COMMON NAME. Tetter Wort.
    MEDICINAL PARTS. Herb and root.
    Description. -- This plant is an evergreen perennial, with a stem from one to two feet in height, branched, swelled at the joints, leafy, round, and smooth; the leaves are smooth, spreading, very deeply pinnatified; leaflets in from two to four pairs, from one and half to two and a half inches long, and about two-thirds as broad, the terminal one largest, all ovate, cuneately incised or lobed; the lateral ones sometimes dilated at the lower margin, near the base almost as if auricled; color of all, a deep shining green; the flowers are bright yellow, umbellate, on long, often hairy stocks.
    History. -- Celandine is a pale green, fleshy herb, indigenous to Europe and naturalized in the United States; it grows along fences, by roads, in waste places, etc., and flowers from May to October. If the plant be wounded, a bright yellow, offensive juice flows out, which has a persistent, nauseous, bitter taste, with a biting sensation in the mouth and fauces. The root is the most intensely bitter part of the plant, and is more commonly preferred. Drying diminishes its activity. It yields its virtues to alcohol or water.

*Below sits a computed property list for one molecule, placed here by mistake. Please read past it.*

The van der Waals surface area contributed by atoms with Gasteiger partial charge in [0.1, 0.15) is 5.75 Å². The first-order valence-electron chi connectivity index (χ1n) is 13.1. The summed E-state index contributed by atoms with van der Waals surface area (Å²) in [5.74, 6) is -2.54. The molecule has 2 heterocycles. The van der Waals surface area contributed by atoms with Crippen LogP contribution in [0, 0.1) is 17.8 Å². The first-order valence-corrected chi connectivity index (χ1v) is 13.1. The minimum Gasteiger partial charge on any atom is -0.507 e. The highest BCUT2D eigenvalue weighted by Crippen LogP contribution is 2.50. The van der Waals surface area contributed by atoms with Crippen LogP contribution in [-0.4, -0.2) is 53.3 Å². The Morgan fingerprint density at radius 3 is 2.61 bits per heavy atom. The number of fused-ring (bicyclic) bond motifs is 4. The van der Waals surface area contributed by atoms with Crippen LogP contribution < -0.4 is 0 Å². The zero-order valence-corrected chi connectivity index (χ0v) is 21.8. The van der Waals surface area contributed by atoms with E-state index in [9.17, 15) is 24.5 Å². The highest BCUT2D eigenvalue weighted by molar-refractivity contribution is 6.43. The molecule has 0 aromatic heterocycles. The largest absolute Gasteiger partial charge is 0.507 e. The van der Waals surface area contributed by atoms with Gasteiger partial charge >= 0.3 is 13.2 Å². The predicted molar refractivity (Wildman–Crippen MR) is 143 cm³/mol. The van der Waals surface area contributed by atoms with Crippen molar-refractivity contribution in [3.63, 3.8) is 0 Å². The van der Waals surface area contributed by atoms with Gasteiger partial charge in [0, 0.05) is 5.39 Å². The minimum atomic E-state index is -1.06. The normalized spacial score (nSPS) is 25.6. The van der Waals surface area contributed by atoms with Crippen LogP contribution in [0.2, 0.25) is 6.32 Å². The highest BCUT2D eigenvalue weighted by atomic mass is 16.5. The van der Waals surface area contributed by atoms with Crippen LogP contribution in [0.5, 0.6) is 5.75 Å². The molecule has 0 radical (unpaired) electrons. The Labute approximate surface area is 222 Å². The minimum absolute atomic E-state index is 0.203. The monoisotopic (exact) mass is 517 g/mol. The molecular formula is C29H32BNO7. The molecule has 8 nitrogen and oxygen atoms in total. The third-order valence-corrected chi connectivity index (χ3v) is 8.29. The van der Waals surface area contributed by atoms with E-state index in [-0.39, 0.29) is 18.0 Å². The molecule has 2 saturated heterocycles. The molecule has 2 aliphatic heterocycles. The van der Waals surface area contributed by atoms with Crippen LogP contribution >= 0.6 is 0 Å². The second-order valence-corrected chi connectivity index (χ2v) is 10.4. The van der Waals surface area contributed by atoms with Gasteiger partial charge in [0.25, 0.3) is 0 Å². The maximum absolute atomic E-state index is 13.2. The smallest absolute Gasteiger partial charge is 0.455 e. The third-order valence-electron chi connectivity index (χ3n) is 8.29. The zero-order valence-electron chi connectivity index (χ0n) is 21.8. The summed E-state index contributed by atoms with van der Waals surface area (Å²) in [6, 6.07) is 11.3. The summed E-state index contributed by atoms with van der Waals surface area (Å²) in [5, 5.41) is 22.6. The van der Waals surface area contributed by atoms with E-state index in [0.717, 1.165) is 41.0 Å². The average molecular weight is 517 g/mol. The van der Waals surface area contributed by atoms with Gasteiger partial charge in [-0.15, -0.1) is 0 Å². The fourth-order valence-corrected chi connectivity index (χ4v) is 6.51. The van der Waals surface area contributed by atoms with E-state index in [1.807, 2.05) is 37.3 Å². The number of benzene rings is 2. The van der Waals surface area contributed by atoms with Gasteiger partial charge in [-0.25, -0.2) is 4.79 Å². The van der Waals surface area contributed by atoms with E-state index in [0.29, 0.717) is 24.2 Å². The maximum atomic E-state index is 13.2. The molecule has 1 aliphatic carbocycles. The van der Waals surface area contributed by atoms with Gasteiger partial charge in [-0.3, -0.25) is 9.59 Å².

Properties and Uses. -- It is stimulant, acrid, alterative, diuretic, diaphoretic, purgative, and vulnerary. It is used internally in decoction or tincture, and externally in poultice or ointment for scrofula, cutaneous diseases, and piles. It is likewise good in hepatic affections, or liver complaints, and exerts a special influence on the spleen. As a drastic hydragogue, or purge, it is fully equal to gamboge. The juice, when applied to the skin, produces inflammations, and even vesications. It has long been known as a caustic for the removal of warts; it is also applied to indolent ulcers, fungous growths, etc., and is useful in removing specks and opacities of the cornea of the eye.
    Celandine is from the Greek word Chelidon, which signifies a swallow. The ancients assert that if you put out the eyes of young swallows when they are in the nest, the old ones will restore their eyes again with this herb. It is said that we may mar the apple of the bird's eye with a needle, and that the old birds will restore their sight again by means of this herb. Never having made any such cruel experiments, I am not prepared to say whether any such miraculous power of healing loss of sight is a virtue of the plant, or whether it is an instinct or gift inherent of the swallow itself.
    Celandine is also used in curing salt-rheum, tetter, or ringworm. It is superior to arnica as a vulnerary; an alcoholic tincture of the root (three ounces to a pint) will be found an unrivaled application to prevent or subdue traumatic inflammations.
    Dose.--Of the powdered root, from half a drachm to one drachm; of the fresh juice, from twenty to forty drops, in some bland liquid; of the tincture, from one to two fluid drachms; of the aqueous extract, from five to ten grains.